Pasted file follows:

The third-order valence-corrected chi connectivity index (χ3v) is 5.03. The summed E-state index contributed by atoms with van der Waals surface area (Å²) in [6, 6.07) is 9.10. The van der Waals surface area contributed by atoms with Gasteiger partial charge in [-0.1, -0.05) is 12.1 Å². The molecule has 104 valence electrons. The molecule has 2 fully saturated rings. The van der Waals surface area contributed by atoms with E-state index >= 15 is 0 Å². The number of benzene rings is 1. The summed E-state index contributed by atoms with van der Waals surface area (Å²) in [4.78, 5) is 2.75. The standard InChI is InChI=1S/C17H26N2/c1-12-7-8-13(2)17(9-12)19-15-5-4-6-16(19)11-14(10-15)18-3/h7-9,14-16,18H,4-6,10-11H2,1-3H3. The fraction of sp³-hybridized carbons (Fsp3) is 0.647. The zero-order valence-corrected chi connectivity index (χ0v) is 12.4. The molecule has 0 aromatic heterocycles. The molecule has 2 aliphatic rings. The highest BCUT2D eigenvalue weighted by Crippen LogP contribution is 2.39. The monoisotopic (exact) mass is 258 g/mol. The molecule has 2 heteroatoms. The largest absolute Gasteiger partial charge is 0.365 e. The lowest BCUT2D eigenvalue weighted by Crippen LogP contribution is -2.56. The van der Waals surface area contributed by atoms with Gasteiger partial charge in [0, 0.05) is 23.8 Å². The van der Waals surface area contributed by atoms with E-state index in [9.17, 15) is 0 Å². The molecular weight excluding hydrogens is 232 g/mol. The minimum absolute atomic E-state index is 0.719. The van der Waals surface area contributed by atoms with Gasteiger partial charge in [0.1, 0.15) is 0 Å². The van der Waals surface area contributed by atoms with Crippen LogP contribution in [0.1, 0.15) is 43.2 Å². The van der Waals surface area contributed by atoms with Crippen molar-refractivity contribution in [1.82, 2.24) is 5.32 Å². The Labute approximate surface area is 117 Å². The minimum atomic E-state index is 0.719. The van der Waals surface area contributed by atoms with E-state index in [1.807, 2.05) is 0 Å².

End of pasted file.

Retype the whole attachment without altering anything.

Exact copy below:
The third-order valence-corrected chi connectivity index (χ3v) is 5.03. The summed E-state index contributed by atoms with van der Waals surface area (Å²) in [6, 6.07) is 9.10. The van der Waals surface area contributed by atoms with Gasteiger partial charge in [-0.1, -0.05) is 12.1 Å². The molecule has 104 valence electrons. The molecule has 2 fully saturated rings. The van der Waals surface area contributed by atoms with E-state index >= 15 is 0 Å². The number of benzene rings is 1. The summed E-state index contributed by atoms with van der Waals surface area (Å²) in [4.78, 5) is 2.75. The standard InChI is InChI=1S/C17H26N2/c1-12-7-8-13(2)17(9-12)19-15-5-4-6-16(19)11-14(10-15)18-3/h7-9,14-16,18H,4-6,10-11H2,1-3H3. The fraction of sp³-hybridized carbons (Fsp3) is 0.647. The zero-order valence-corrected chi connectivity index (χ0v) is 12.4. The molecule has 0 aromatic heterocycles. The molecule has 2 aliphatic rings. The highest BCUT2D eigenvalue weighted by Crippen LogP contribution is 2.39. The monoisotopic (exact) mass is 258 g/mol. The molecule has 2 heteroatoms. The largest absolute Gasteiger partial charge is 0.365 e. The lowest BCUT2D eigenvalue weighted by Crippen LogP contribution is -2.56. The van der Waals surface area contributed by atoms with Gasteiger partial charge in [0, 0.05) is 23.8 Å². The van der Waals surface area contributed by atoms with E-state index in [9.17, 15) is 0 Å². The molecular weight excluding hydrogens is 232 g/mol. The minimum absolute atomic E-state index is 0.719. The van der Waals surface area contributed by atoms with Gasteiger partial charge in [0.1, 0.15) is 0 Å². The van der Waals surface area contributed by atoms with Crippen LogP contribution in [0.1, 0.15) is 43.2 Å². The van der Waals surface area contributed by atoms with Crippen molar-refractivity contribution in [1.82, 2.24) is 5.32 Å². The Labute approximate surface area is 117 Å². The minimum atomic E-state index is 0.719. The van der Waals surface area contributed by atoms with E-state index in [1.807, 2.05) is 0 Å².